17 Reasons Why Yoga Is Still So Popular

by Estelle Low
FITNESS  |  November 03, 2017
  • Why we - and millions of other people - love yoga
    1 / 18 Why we - and millions of other people - love yoga

    There’s a reason why yoga remains popular year after year. More people are taking up yoga, and for some, yoga is the one thing they swear by. These science-backed benefits will convince you to hit the mat, if you haven’t already.

    Photos: 123rf.com

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  • Yoga reduces stress
    2 / 18 Yoga reduces stress

    Numerous research has documented the stress-busting benefits of yoga. Among them, a study on women with depression and anxiety found that those who went for 90-minute yoga classes twice weekly had significantly lower anxiety levels compared to those who did not.

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  • Yoga improves flexibility
    3 / 18 Yoga improves flexibility

    Many yoga poses require flexibility. For instance, forward folding or bending poses target the hamstrings, while backbends like bow and wheel poses help to reduce stiffness in the back. The stiffer you are, the more you will benefit from yoga.

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  • Yoga builds strength too
    4 / 18 Yoga builds strength too

    Often seen as a flexibility exercise, yoga is also a great form of strength training. Many poses, such as chair and chaturanga, require you to resist your body weight.

    (Also read: 9 Bodyweight Exercises You Should Be Doing)

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  • Yoga can be an aerobic workout
    5 / 18 Yoga can be an aerobic workout

    Many studies show that yoga lowers the resting heart rate, the marker for cardio fitness. Fast-paced styles like ashtanga and Bikram yoga are especially good for increasing endurance and maximal oxygen intake. That’s why yoga is highly recommended as a form of cross-training for runners.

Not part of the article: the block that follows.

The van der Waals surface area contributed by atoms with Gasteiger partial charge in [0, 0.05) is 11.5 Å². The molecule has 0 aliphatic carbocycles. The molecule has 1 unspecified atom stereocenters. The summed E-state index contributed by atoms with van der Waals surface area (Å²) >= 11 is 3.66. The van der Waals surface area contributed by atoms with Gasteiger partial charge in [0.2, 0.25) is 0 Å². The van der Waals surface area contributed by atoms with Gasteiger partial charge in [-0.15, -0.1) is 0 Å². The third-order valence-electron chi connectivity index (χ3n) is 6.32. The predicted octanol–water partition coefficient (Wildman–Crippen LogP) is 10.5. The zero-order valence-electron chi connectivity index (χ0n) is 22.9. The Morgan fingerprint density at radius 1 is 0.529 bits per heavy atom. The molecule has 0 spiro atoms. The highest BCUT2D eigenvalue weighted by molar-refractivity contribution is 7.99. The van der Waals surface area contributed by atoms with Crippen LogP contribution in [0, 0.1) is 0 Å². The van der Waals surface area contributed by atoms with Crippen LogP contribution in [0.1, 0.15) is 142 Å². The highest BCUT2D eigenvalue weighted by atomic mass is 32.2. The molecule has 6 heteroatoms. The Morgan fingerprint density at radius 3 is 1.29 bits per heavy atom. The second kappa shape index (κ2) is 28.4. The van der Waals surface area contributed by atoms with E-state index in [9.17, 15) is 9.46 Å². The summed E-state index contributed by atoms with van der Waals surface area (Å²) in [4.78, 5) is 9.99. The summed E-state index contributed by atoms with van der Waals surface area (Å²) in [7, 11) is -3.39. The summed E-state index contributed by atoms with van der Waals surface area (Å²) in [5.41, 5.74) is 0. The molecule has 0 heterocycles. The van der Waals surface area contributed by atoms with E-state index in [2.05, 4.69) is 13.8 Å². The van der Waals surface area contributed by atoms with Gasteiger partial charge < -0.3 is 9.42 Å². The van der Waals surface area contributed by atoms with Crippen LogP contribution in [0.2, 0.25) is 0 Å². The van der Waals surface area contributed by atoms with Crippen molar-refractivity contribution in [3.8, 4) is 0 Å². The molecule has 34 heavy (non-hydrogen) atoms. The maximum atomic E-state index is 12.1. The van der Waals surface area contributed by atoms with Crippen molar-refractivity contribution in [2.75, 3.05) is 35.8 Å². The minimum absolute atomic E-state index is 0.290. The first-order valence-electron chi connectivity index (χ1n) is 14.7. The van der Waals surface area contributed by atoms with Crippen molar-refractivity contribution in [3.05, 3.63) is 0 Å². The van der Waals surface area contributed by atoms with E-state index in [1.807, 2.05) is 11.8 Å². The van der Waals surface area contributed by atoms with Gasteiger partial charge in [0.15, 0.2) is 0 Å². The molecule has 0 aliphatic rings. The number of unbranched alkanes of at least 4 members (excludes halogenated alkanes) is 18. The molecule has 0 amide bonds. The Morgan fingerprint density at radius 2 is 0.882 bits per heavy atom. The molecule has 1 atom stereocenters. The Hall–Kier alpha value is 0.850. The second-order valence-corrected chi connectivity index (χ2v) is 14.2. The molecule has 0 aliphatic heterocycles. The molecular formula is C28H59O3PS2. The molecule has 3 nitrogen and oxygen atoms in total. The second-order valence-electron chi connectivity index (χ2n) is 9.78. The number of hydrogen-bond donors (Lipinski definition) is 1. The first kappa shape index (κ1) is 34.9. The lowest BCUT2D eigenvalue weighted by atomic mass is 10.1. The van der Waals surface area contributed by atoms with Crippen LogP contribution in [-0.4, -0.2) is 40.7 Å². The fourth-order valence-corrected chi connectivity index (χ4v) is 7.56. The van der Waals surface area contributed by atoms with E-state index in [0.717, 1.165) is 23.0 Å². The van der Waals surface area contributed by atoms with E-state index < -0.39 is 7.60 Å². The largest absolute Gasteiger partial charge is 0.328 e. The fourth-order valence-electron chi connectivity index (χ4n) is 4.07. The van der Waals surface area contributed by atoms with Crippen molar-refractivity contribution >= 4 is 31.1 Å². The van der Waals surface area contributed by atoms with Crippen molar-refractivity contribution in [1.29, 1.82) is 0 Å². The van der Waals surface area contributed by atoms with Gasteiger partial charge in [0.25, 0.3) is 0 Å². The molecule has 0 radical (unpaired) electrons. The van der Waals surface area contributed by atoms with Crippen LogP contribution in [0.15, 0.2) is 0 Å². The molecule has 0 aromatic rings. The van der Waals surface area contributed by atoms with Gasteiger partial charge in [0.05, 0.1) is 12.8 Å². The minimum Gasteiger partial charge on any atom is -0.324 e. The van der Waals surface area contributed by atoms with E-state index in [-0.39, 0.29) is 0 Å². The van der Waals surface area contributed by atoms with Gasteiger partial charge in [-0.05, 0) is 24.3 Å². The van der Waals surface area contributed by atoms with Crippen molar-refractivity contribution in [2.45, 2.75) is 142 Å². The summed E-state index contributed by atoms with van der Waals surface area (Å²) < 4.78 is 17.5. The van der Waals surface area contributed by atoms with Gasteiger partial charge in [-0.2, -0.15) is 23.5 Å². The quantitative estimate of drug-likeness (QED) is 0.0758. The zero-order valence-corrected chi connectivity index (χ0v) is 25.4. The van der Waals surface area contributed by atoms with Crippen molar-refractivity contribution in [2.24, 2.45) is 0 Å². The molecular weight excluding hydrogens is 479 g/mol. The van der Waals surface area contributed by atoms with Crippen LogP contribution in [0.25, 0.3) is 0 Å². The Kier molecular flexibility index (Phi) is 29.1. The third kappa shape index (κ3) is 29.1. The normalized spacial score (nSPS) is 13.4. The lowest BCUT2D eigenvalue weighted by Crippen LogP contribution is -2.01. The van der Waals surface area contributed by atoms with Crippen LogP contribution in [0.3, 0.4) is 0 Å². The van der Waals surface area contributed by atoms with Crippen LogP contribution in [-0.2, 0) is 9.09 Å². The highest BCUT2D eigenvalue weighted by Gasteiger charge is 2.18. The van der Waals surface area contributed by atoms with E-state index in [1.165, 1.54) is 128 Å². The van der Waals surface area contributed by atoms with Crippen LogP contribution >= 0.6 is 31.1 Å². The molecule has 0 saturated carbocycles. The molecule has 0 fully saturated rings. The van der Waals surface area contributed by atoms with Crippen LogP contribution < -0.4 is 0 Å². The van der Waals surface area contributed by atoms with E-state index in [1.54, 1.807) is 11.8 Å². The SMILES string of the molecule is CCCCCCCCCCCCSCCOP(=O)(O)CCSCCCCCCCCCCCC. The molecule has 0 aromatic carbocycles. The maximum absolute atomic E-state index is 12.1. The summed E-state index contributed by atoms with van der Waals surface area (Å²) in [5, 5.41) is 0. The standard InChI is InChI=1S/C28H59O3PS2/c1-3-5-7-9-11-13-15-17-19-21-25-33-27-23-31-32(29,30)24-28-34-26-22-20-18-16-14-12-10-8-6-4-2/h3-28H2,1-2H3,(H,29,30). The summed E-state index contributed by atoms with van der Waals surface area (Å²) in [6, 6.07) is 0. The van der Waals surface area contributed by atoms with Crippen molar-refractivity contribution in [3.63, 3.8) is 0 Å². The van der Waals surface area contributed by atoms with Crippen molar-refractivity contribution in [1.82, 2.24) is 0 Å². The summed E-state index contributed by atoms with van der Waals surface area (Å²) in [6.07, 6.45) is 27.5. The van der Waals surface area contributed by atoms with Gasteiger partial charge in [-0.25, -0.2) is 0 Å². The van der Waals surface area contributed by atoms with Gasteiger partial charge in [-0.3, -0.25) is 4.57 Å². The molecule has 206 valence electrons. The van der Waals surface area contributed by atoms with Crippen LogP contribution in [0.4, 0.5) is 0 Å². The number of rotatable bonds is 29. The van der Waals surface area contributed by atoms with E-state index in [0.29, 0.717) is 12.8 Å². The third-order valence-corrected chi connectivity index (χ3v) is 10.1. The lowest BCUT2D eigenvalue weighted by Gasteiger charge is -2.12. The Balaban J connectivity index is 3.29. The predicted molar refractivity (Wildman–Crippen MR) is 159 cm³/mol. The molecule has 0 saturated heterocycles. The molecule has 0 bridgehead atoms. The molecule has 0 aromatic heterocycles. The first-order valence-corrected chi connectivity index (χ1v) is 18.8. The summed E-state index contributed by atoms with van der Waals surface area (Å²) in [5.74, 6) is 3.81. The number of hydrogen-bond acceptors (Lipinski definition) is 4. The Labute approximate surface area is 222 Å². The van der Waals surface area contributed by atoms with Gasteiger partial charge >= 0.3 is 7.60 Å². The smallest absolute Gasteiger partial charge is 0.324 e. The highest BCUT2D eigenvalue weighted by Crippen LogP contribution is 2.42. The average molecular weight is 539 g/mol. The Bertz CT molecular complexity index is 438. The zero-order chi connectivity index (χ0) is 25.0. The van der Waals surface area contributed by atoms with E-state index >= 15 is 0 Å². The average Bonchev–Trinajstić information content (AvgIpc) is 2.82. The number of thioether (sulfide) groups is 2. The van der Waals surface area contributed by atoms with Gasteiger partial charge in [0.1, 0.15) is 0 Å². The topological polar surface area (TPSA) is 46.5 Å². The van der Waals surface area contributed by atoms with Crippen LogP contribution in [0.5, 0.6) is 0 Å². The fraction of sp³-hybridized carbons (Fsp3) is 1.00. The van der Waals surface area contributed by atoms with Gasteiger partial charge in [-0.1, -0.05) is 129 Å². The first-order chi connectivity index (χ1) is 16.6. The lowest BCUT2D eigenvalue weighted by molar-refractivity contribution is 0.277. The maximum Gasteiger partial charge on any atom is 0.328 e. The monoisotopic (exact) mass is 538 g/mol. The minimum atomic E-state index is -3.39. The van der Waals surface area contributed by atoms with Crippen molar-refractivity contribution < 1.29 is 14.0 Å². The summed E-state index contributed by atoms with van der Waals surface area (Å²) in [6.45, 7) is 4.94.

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  • Yoga improves balance
    6 / 18 Yoga improves balance

    Having good balance is crucial to preventing falls, which happens even to the most careful people. Balancing poses include tree pose, dancer pose and half moon pose. These strengthen your ankles, calves and core muscles, so you’ll have much better control on unsteady ground.

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  • Yoga lets you sleep deeper
    7 / 18 Yoga lets you sleep deeper

    Because yoga quietens the mind and promotes relaxation, it leads to better sleep for most people. Research by Harvard University found that doing yoga for eight weeks helped people with insomnia get significantly better sleep. Try doing calming yoga poses such as savasana (corpse pose) if you can’t fall asleep.

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  • Yoga boosts immunity
    8 / 18 Yoga boosts immunity

    As you transit from one yoga pose to another, the movement promotes lymphatic drainage that helps your body get rid of toxins and waste. At the same time, it transports lymph – a fluid that contains infection-fighting white blood cells – around the body.

    (Also read: 7 Ways to Boost Your Immunity & Stop Falling Sick)

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  • Yoga aids digestion
    9 / 18 Yoga aids digestion

    Certain yoga poses are known for helping to reduce gas in the tummy and improve digestion, due to the stimulation of digestive juices. So if you often feel bloated, give yoga a shot.

    (Also read: Do These Yoga Poses If You Are Bloated Or Constipated)

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  • Yoga reduces high blood pressure
    10 / 18 Yoga reduces high blood pressure